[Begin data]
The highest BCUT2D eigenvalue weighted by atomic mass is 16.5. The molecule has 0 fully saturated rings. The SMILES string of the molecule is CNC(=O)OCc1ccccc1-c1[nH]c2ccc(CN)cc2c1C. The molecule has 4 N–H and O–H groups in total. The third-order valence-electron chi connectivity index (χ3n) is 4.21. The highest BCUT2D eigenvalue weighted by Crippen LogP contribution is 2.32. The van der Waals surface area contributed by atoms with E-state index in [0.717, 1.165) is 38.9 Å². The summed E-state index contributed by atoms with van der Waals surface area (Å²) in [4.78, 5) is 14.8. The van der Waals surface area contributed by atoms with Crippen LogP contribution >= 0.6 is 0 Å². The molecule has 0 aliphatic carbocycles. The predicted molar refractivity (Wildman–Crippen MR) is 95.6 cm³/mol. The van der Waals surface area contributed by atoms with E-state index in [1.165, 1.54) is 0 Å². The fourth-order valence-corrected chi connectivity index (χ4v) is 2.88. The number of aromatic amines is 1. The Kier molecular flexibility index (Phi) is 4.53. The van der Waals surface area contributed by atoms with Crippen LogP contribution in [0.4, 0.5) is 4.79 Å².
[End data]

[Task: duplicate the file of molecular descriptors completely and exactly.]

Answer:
The highest BCUT2D eigenvalue weighted by atomic mass is 16.5. The molecule has 0 fully saturated rings. The SMILES string of the molecule is CNC(=O)OCc1ccccc1-c1[nH]c2ccc(CN)cc2c1C. The molecule has 4 N–H and O–H groups in total. The third-order valence-electron chi connectivity index (χ3n) is 4.21. The highest BCUT2D eigenvalue weighted by Crippen LogP contribution is 2.32. The van der Waals surface area contributed by atoms with E-state index in [0.717, 1.165) is 38.9 Å². The summed E-state index contributed by atoms with van der Waals surface area (Å²) in [4.78, 5) is 14.8. The van der Waals surface area contributed by atoms with Crippen LogP contribution >= 0.6 is 0 Å². The molecule has 0 aliphatic carbocycles. The predicted molar refractivity (Wildman–Crippen MR) is 95.6 cm³/mol. The van der Waals surface area contributed by atoms with E-state index in [1.165, 1.54) is 0 Å². The fourth-order valence-corrected chi connectivity index (χ4v) is 2.88. The number of aromatic amines is 1. The Kier molecular flexibility index (Phi) is 4.53. The van der Waals surface area contributed by atoms with Crippen LogP contribution in [0.4, 0.5) is 4.79 Å².